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Bereavement after homicide: a synergism of trauma and loss
Am J Psychiatry 1993;150:258-261.
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Abstract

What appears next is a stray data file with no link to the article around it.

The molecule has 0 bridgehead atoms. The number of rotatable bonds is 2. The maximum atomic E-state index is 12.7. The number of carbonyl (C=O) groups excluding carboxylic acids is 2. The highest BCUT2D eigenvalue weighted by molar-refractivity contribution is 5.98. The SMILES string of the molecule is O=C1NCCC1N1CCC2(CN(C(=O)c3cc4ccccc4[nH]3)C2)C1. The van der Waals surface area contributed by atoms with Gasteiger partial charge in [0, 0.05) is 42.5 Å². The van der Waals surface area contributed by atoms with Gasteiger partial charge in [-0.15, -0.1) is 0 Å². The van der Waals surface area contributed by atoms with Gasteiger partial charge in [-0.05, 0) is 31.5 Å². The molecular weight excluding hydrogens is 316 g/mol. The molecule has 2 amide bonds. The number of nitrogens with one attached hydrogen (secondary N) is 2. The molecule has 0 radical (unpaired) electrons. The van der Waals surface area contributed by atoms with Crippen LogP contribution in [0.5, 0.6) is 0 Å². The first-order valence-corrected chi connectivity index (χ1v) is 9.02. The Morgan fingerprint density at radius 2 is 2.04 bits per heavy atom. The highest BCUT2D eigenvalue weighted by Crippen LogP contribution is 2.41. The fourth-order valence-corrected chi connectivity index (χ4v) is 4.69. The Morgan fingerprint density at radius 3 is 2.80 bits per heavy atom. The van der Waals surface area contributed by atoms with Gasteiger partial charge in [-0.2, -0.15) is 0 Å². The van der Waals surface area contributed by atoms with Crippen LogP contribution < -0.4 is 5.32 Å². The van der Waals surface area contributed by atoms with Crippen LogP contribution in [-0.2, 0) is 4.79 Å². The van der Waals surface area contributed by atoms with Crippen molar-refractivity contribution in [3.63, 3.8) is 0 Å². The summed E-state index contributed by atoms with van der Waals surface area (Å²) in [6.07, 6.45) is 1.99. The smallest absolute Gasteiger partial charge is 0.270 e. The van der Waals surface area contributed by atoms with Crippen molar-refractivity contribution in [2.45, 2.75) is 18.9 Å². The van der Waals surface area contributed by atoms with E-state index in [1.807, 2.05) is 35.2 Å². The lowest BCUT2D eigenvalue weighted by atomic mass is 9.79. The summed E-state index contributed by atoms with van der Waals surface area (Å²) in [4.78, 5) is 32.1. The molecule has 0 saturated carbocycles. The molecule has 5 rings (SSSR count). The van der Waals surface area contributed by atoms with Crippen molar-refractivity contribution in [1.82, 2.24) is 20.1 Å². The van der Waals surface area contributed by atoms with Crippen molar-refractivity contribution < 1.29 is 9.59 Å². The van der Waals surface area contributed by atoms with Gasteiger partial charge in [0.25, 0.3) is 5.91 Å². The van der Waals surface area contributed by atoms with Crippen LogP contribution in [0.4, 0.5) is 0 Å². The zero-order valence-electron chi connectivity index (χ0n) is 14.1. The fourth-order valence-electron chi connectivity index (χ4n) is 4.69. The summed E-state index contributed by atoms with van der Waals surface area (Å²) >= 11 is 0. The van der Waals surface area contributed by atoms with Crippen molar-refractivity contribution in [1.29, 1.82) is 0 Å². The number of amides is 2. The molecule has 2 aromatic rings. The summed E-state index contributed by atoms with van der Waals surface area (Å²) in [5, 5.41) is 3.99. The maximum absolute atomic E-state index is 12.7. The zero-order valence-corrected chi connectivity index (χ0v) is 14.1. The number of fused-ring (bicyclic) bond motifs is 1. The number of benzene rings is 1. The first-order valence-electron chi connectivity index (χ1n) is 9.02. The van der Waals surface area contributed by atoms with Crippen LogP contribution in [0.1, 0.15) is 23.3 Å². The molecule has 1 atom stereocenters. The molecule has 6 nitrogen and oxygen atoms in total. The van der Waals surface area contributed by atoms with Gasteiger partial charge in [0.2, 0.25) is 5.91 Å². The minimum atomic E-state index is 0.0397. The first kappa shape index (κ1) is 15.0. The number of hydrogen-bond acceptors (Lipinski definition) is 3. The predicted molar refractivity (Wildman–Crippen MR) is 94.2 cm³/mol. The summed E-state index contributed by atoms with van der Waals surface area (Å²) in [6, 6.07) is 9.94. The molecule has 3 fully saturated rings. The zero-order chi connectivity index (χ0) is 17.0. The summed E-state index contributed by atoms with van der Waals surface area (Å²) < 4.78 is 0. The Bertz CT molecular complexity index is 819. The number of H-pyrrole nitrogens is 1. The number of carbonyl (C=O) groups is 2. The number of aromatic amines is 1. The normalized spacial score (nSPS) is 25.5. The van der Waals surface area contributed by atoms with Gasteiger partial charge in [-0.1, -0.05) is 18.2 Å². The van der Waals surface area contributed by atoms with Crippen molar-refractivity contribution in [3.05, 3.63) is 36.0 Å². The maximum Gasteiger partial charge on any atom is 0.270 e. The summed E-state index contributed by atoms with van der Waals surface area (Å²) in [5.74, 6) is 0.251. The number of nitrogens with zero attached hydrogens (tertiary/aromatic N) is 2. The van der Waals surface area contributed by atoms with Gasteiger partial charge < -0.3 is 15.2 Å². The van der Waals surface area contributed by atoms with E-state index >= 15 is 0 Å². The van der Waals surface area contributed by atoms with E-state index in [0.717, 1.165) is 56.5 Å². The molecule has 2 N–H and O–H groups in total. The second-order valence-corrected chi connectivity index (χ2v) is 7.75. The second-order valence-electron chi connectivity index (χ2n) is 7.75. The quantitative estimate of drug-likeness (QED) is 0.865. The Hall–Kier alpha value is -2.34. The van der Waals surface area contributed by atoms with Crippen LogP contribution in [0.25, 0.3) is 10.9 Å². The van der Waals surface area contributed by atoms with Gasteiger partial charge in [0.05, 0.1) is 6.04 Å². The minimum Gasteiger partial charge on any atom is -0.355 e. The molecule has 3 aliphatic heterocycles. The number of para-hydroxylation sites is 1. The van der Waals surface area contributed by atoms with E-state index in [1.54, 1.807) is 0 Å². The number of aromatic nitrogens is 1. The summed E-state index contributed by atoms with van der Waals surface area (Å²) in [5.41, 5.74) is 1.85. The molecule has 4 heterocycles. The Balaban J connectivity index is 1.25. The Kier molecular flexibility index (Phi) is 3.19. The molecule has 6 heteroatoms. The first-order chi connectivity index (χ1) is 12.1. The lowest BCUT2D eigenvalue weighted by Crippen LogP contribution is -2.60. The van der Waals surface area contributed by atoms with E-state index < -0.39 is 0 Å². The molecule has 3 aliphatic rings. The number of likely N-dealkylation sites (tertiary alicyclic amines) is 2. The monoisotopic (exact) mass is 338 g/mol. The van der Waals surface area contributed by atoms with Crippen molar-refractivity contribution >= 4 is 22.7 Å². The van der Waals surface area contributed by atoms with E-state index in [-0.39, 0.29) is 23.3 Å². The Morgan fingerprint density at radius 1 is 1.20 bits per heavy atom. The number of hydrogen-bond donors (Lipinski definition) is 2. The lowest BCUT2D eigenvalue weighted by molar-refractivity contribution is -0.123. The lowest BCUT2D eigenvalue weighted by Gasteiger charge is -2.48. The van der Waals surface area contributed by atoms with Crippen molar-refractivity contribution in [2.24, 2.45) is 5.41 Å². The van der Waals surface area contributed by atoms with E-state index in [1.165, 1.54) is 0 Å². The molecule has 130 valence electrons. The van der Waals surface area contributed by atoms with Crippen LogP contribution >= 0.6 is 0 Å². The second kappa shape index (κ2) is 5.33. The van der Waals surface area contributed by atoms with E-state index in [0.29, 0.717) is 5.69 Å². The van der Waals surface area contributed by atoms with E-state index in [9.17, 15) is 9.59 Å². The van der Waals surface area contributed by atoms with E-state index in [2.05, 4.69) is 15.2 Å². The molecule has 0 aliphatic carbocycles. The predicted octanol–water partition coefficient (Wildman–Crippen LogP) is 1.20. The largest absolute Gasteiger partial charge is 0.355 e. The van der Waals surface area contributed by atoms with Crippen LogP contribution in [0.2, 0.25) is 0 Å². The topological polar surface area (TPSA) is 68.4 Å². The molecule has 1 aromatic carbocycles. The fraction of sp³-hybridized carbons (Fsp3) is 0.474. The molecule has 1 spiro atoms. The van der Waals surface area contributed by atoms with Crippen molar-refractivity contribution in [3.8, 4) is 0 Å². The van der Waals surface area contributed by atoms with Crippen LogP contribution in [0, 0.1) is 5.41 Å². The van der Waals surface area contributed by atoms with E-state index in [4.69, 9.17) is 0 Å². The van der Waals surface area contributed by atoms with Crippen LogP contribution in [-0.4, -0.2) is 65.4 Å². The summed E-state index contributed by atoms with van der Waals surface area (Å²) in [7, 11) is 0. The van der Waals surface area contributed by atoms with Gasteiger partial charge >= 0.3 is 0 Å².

OBJECTIVE: The purpose of this study was to examine the intensity and relationship of trauma and responses to bereavement in family members after homicide. METHOD: The authors established an outpatient clinic that offered evaluation and supportive psychotherapy after the homicide of a family member. A standardized evaluation protocol was followed with 18 adults in order to detail variables of previous trauma, bereavement, and psychiatric disorder. Standardized measures of bereavement (Texas Revised Inventory of Grief) and trauma (Impact of Event Scale and Dissociative Experiences Scale) were also administered. RESULTS: As a group, the 18 adults were characterized by a high frequency of antecedent psychiatric disorder (N = 12), the homicide of a child (N = 12), and an intensely idealized attachment to the decreased, whose image of violent dying recurred as a disorganizing flashback and dream. The measures of bereavement and trauma showed generally higher levels of intensity in the 18 subjects in the present study than in normal subjects and other cohorts of bereaved subjects. CONCLUSIONS: For those who have lost a family member through homicide, recognition of a relatively specific pattern of dysfunctional responses of grief and trauma would promote early identification and psychiatric referral.

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